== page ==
YOU ARE HERE: LAT HomeCollections


Bubble Won't Reinflate

August 24, 2003|Robert Pollin | Robert Pollin is professor of economics and co-director of the Political Economy Research Institute at the University of Massachusetts- Amherst and the author of "Contours of Descent: U.S. Economic Fractures and the Landscape of Global Austerity."

AMHERST, Mass. — Three years ago this month, the greatest stock market run-up in U.S. history came to an abrupt end. Since then, it has become abundantly clear that economic growth in the Clinton era was dependent on wildly inflated stock prices. It seems equally apparent that President Bush would love to reinflate that bubble. But despite efforts like the dividend-tax cuts that passed in May, he will almost certainly fail.

The bull market made life easy for politicians. When President Clinton left office in January 2001, the federal government had run surpluses for three straight years. Bush will have run three straight years of growing deficits by 2004.

Clinton needed the stock market boom because eliminating fiscal deficits brought cutbacks in government spending. But people working in the United States still needed customers to buy their products. The declines in government spending under Clinton therefore had to be matched by increases in spending elsewhere.

This is how the stock market bubble became the bedrock of Clintonomics. Spending by households and corporations grew rapidly during the 1990s, but this was tied closely to the bubble. By 2000, households were spending a remarkable 99 cents of every dollar of disposable income, leaving only one cent on the dollar for savings. But almost all of this increased spending came from the richest 20% of households. They spent $1.04 for every dollar of income, and covered the difference by borrowing on their burgeoning paper wealth.

Corporations also borrowed heavily against their rising stock prices to finance what turned out to be excessive investment in machines and equipment. As of June, U.S. industrial firms were still saddled with excess capacity, making use of only 74% of their available production equipment. This is down from an average of 82% between 1967 and 1992.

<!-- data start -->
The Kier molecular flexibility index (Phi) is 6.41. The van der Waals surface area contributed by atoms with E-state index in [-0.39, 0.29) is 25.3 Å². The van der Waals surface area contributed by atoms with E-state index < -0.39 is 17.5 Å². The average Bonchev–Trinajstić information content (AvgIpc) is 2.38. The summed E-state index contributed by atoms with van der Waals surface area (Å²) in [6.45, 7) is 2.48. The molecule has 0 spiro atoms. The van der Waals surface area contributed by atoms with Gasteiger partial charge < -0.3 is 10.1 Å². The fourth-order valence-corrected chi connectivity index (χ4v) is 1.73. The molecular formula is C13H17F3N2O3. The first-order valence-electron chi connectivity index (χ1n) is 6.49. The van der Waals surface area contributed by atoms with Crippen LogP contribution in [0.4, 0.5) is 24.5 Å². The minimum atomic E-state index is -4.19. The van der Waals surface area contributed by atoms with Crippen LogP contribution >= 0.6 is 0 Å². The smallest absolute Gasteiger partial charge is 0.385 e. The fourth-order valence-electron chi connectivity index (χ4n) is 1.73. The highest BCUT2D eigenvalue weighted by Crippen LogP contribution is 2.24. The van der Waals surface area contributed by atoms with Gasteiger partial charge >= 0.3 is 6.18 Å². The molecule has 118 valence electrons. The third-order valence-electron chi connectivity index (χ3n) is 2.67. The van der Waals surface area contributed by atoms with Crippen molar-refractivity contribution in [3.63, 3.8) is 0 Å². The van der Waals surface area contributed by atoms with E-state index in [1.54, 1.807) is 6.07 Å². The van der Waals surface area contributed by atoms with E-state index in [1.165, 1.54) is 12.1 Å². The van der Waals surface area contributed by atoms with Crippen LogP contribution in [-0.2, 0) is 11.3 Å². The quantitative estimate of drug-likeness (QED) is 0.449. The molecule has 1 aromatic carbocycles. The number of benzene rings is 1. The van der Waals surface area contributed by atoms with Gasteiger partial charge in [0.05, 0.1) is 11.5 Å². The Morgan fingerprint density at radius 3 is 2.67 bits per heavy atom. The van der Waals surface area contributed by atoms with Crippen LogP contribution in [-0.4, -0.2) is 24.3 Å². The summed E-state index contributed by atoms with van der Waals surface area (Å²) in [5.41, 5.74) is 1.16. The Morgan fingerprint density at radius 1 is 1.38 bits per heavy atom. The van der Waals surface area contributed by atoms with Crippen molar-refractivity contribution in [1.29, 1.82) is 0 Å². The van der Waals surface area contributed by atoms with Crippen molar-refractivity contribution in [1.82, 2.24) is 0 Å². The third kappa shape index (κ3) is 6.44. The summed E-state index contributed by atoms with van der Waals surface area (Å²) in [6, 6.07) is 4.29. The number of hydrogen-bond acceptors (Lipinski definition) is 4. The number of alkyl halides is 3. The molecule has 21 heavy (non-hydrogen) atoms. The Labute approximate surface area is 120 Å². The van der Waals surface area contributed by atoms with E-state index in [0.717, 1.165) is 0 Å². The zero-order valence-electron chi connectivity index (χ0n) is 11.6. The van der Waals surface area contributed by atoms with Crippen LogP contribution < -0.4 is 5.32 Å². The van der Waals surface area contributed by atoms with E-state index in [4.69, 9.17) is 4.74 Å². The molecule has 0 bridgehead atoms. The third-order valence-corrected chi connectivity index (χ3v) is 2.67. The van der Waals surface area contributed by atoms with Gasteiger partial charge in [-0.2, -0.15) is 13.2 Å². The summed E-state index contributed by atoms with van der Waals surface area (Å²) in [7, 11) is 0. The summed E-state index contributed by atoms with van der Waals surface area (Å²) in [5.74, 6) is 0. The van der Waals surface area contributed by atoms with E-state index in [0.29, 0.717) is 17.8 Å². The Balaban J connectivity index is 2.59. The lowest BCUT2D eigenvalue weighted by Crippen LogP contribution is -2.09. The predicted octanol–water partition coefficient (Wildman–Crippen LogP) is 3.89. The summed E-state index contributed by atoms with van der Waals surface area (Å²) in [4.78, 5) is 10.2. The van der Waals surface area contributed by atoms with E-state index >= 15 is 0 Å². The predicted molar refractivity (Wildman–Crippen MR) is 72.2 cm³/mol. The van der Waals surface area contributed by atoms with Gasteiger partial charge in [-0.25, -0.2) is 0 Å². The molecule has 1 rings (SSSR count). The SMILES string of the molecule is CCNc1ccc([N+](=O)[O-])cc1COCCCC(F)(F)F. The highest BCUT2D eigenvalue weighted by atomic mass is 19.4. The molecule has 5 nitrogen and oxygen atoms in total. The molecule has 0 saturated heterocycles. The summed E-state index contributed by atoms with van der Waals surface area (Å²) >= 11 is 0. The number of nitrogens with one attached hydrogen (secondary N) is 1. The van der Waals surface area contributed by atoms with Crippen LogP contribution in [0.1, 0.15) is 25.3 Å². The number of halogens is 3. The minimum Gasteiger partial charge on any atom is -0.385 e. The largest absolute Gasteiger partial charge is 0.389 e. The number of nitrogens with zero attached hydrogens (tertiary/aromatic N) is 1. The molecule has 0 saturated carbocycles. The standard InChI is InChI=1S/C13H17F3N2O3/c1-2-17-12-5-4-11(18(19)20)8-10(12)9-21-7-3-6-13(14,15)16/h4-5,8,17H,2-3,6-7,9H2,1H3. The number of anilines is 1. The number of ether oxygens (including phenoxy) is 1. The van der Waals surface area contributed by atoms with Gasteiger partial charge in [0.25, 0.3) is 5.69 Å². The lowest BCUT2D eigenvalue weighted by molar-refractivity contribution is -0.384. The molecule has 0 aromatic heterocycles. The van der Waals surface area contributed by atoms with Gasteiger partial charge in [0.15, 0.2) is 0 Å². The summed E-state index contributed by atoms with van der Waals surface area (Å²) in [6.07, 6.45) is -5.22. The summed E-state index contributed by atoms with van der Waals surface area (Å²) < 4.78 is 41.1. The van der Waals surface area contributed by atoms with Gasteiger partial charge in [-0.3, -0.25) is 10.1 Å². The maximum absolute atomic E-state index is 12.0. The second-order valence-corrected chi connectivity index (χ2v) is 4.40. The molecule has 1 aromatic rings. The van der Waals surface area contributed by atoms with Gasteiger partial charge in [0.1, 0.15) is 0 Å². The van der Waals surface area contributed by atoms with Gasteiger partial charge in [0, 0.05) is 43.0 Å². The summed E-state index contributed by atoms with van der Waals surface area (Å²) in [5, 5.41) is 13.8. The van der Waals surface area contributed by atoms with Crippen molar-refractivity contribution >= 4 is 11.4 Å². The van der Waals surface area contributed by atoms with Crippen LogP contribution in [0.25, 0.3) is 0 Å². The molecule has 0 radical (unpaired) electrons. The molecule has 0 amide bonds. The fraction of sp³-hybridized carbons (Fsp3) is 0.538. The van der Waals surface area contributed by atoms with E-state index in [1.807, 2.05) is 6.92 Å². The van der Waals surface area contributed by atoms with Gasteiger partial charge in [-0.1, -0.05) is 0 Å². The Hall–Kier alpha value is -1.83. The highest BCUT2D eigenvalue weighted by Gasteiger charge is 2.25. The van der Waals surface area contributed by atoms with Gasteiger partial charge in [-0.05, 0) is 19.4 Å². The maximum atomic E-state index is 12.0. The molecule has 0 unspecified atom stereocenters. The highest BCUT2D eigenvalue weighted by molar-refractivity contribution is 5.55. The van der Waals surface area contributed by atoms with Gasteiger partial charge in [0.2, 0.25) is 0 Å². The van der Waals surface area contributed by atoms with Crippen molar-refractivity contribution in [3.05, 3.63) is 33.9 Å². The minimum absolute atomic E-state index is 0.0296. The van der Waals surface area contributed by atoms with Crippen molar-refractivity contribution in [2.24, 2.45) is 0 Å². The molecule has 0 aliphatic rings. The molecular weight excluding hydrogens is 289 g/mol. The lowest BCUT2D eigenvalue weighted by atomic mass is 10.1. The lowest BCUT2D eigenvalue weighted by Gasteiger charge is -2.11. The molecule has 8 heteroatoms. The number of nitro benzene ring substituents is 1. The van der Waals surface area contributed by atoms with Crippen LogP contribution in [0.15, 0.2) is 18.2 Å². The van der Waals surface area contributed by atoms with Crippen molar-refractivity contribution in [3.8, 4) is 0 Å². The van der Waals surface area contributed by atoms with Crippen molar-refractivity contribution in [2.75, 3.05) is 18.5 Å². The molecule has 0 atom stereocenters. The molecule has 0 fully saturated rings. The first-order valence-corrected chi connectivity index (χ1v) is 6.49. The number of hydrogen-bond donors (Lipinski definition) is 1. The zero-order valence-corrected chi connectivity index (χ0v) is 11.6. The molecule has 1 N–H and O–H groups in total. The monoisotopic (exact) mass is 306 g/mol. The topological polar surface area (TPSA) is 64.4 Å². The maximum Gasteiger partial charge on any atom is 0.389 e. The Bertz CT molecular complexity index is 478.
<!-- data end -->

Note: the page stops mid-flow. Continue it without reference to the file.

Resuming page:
Clinton handed over to Bush a precarious financial pyramid, even after allowing for his federal government surpluses. But this isn't to say that Bush is now blameless for the country's economic difficulties. His determination to deliver tax cuts for the rich -- and in particular his most recent victory in lowering taxes on dividends, from a maximum of 38.6% to a flat 15% -- is likely to lead the country into some of the same kinds of financial traps that emerged under Clintonomics.

Nothing Bush can do is likely to push stock prices back up to anything close to the bubble-era stratosphere. This becomes clear from considering the historical pattern of the earnings-to-stock-price relationship in the U.S. market. The average firm in the Standard & Poor's 500 index today earns about 3.6% relative to the price of its shares. This contrasts with the 109-year period between 1880 and 1989, during which the average S&P firm earned nearly 7% relative to the price investors paid to buy shares. From this perspective, the price of the average S&P stock still needs to fall almost another 50% relative to earnings, even three years after the bubble burst.

True, the Bush dividend-tax cut changes things somewhat, since the average wealthy shareholder now gets to keep 85 cents rather than 65 cents of every dollar a firm pays out in dividends. This means that a dollar of dividends is now worth up to 30% more than it was before the Bush tax cut. But this 30% gain in the after-tax value of dividends at best only partially counteracts the current market overvaluation of nearly 50%.

Many market analysts claimed during the bubble years that historic stock-price-to-earnings relationships no longer applied. Let's assume for the moment that they were right and that Bush's tax cuts could generate a renewed stock market boom. Even then, because Bush has taken no steps to avoid the excesses of debt and industrial capacity that built during the Clinton years, the likelihood is that a renewed stock market boom would not produce stable and sustainable growth.

It's impossible, of course, to know the future. But what we're likely to see emerge from the current policies is a sputtering recovery followed by an even more vulnerable financial system than the one we faced when the Clinton bubble burst three years ago.

Los Angeles Times Articles